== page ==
Income Protection is an insurance policy which pays you a replacement income if you can’t work due to accident or sickness. For this reason, it’s also known as Accident and Sickness Cover.
It provides loss of earnings protection for you and your family if an illness or injury keeps you from doing your job.
Most people would struggle to survive on minimal government benefits. Moreover, few have sufficient savings to see them through a real health emergency. For many people, Income Protection can therefore be an invaluable protection.
EXPERT OPINION 🤓
According to consumer group Which?, Income Protection is the one policy every working adult should consider.
To work out the cost of Income Protection, insurers take into account both policy and personal factors.
These are options you choose when buying a policy. Policy factors impact how comprehensive your Income Protection is and therefore determine premiums.
You have control over most of these factors and can therefore use them to adjust your premiums if necessary. They include:
The monthly benefit you’ll receive each month if you claim. Insurers will cover up to 70% of gross income. The greater your level of cover, the higher your premiums.
How long the policy runs for. Usually, you set it to match your expected retirement age. The older the cease age, the higher your premiums.
The waiting period between you falling ill and being unable to work and the insurer paying your first monthly benefit. Longer deferral periods reduce premiums.
How long you’ll receive monthly payouts if you fall ill.
Short-Term Income Protection is a cheaper, budget option. It pays out for up to 1, 2 or 5 years per claim and then stops, even if you’re still too unwell to work after this period.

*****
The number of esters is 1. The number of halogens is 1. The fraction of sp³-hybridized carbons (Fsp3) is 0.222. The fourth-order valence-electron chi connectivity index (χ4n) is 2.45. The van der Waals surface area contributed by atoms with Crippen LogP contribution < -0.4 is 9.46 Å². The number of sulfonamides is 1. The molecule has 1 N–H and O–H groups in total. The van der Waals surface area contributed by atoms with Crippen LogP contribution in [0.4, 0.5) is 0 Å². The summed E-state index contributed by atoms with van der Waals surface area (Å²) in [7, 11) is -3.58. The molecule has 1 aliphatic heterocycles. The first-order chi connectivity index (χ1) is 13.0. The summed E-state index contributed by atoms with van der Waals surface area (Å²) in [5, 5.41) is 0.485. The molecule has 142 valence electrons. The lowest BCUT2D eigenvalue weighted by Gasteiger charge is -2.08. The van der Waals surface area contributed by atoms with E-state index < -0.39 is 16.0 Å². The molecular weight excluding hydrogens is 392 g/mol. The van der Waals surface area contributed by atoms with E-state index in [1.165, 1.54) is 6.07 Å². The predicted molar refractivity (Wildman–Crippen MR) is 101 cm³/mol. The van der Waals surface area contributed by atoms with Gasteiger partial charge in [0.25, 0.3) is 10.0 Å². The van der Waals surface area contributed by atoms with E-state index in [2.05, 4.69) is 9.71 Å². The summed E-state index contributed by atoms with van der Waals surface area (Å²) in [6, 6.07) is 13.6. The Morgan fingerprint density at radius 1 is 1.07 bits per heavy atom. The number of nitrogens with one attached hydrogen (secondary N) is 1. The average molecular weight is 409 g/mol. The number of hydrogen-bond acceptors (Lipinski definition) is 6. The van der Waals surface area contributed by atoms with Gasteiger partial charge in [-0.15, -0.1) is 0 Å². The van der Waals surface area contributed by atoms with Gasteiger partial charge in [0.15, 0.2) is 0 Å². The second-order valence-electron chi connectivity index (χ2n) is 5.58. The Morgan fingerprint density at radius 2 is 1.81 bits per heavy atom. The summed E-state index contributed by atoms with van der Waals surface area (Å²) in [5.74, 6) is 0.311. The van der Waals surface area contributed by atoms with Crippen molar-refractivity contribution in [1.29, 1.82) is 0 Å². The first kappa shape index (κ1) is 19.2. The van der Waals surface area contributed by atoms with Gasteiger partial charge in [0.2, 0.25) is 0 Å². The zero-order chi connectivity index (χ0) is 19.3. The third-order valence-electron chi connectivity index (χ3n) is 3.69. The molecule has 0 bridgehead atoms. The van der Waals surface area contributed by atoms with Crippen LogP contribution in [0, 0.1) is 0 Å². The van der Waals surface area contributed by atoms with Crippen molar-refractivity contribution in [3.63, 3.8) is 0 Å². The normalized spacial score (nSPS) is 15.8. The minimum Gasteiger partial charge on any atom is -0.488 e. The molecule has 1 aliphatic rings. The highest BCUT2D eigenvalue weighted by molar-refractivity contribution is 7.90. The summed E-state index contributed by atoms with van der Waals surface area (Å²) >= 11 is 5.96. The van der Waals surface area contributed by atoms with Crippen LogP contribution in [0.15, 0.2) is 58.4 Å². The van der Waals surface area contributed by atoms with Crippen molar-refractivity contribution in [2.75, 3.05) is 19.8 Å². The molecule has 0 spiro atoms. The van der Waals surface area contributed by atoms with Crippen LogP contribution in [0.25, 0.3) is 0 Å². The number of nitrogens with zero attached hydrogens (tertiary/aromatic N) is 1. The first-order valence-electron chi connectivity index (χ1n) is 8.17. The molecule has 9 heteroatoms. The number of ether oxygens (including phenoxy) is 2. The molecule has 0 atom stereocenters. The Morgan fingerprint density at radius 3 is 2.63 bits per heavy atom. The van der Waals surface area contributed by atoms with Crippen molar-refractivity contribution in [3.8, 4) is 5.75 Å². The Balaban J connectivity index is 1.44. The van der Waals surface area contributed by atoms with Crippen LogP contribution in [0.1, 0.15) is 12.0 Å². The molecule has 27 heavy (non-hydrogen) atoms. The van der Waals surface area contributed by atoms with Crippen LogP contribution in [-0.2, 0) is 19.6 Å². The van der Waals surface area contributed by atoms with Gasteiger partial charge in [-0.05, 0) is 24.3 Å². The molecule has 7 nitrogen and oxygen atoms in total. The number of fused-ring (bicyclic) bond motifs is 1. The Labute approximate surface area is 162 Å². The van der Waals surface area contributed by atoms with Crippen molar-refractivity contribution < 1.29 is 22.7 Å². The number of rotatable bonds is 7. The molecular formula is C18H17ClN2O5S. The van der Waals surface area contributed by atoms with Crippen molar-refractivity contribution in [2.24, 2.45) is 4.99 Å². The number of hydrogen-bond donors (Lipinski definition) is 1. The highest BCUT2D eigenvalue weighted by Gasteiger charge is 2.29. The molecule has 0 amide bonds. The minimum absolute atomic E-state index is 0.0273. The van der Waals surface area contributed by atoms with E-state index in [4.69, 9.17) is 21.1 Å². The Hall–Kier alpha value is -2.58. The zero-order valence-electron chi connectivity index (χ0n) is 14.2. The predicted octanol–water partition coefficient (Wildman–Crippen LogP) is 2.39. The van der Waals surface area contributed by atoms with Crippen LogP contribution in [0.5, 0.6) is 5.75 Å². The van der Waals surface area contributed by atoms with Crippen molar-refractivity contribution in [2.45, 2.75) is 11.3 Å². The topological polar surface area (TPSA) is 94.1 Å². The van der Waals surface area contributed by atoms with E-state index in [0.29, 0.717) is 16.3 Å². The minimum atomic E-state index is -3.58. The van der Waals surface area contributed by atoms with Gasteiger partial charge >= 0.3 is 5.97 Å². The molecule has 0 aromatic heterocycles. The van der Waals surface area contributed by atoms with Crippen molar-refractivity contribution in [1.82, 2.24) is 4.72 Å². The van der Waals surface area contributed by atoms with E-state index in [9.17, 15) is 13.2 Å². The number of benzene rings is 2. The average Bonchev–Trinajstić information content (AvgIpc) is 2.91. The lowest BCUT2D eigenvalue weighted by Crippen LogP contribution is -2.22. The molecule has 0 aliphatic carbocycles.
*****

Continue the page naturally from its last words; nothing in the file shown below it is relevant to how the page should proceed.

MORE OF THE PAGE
Long-Term Income Protection, meanwhile, pays out right up until retirement if you can’t work again. This will mean higher premiums but offers you more comprehensive protection.
When you index your benefit, your monthly payout rises each year in line with the growing cost of living (inflation). This means the purchasing power of your monthly benefit stays the same over time.
To compensate for the payout rising, your premiums also rise alongside it.
When you buy Income Protection, you pay via monthly premiums. There are two types of premiums to choose from:
However, guaranteed premiums aren’t automatically the best option for everyone. For example, manual workers often get better deals with age-banded premiums, so don’t discount anything until you’ve considered all your options.
IMPORTANT NOTICE 🧐
Beware reviewable premiums. These are common on inferior policies, such as Payment Protection Insurance (PPI). Here, the insurer can review your premiums upwards as it sees fit, perhaps if it has a spike in claims in a given year.
Also impacting on the cost of cover are various personal factors. These are specific to you and you mostly cannot change them. They include your:
As we get older, we become more susceptible to various illnesses and injuries. As such, you’ll face higher Income Protection costs the older you are when you buy a policy.
Some jobs are riskier than others. Office workers face lower risks of accident or injury in their daily working lives than firemen or scaffolders, for example. Premiums reflect the level of daily risk you face.